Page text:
The following year, despite the early sale of goalscoring legend Chris Chilton to Coventry City, the Tigers were again a reasonably settled outfit and Chilton’s departure paved the way for another East Yorkshire village boy, Stuart Pearson, to stake his claim to be the Tigers’ next heroic centre forward. Unfortunately, consistency was proving an issue and, as Middlesbrough’s visit in December 1971 approached, City had gone seven without a win.

Boro, who had just signed World Cup winner Nobby Stiles from Manchester United and immediately installed him as skipper, had their own youthful manager in Stan Anderson, who was a comparative veteran to Neill with five seasons in charge in traditional North Yorkshire, but was still only 38 when he took his side to Boothferry Park.

It was a riproaring encounter for a rare visit of ITV’s cameras, and it was 3-3 by half time. David Mills, whom City had tried to sign as a schoolboy, headed Boro ahead but John Kaye, not long back after a long injury lay-off, headed in the equaliser from Jimmy McGill’s quickly taken free kick. Pearson then guided elegantly a shot past teenage keeper Jim Platt for 2-1, but Mills quickly levelled with a brilliant first-time shot.

The right backs then traded goals; John Craggs beat City keeper Ian McKechnie from a tight angle to put the visitors back in the lead once again, only for Frank Banks to rifle in what would be the third of only six goals in total during his nine years with the Tigers.

The second half was a dourer affair, as if both teams had used up their entertainment quota for the season already, yet City won it with a late Kaye header from Ian Butler’s corner in front of Bunkers Hill. See it all for yourself, courtesy of our Tigertube page and featuring the authoritative voice of distinguished commentator Gerry Harrison, whose role as Anglia TV’s man of football occasionally required a jaunt further up the east coast.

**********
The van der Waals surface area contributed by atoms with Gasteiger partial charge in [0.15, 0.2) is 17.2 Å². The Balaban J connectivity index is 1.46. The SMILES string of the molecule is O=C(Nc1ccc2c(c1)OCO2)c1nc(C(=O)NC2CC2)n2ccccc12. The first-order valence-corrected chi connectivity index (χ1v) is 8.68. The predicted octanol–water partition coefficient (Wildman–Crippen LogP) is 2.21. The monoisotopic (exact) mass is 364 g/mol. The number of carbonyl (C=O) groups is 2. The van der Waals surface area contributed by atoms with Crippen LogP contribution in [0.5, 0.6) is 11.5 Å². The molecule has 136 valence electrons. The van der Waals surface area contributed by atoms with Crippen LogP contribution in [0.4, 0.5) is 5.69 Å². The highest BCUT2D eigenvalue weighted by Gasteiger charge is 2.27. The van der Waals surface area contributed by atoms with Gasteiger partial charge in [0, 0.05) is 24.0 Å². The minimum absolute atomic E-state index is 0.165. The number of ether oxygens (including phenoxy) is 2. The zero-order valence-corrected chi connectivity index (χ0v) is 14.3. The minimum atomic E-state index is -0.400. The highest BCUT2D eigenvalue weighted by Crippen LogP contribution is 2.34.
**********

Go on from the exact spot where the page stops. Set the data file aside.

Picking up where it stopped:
Boothferry Park looks splendidly well-attended for the last home game before Christmas – the gate was 13,532 – and City still had a few of the old guard influencing things on the pitch, despite the departures of Chilton and midfield lynchpin Chris Simpkin during the season.

Ian McKechnie was still in goal, though this would be the last season as absolute first choice for the Caledonian orange-fetishist. At the back, Neill was out injured so, alongside Kaye, the dimly-recalled Mel Green played one of what would ultimately be only ten games for the Tigers. Roger deVries was his usual stoic self at left back, as was Banks on the right. McGill, sporting the most seventies haircut of the lot, played wide right in a midfield that had Butler still opening up defences on the left flank – he was subbed off for Malcolm Lord late in this game – and Ken Houghton scheming just ahead of Ken Knighton in the middle. Up front, young pretender Pearson was learning from the master, Ken Wagstaff.

As for the opposition, the generation of fans who started collecting Panini stickers from the mid-1970s onwards will enjoy hearing names like John Hickton and Willie Maddren alongside those of Mills, Platt and Craggs, all of whom were still at Middlesbrough by the end of the 70s. Stiles, meanwhile, is simply the oldest looking person in their twenties in the history of human civilisation.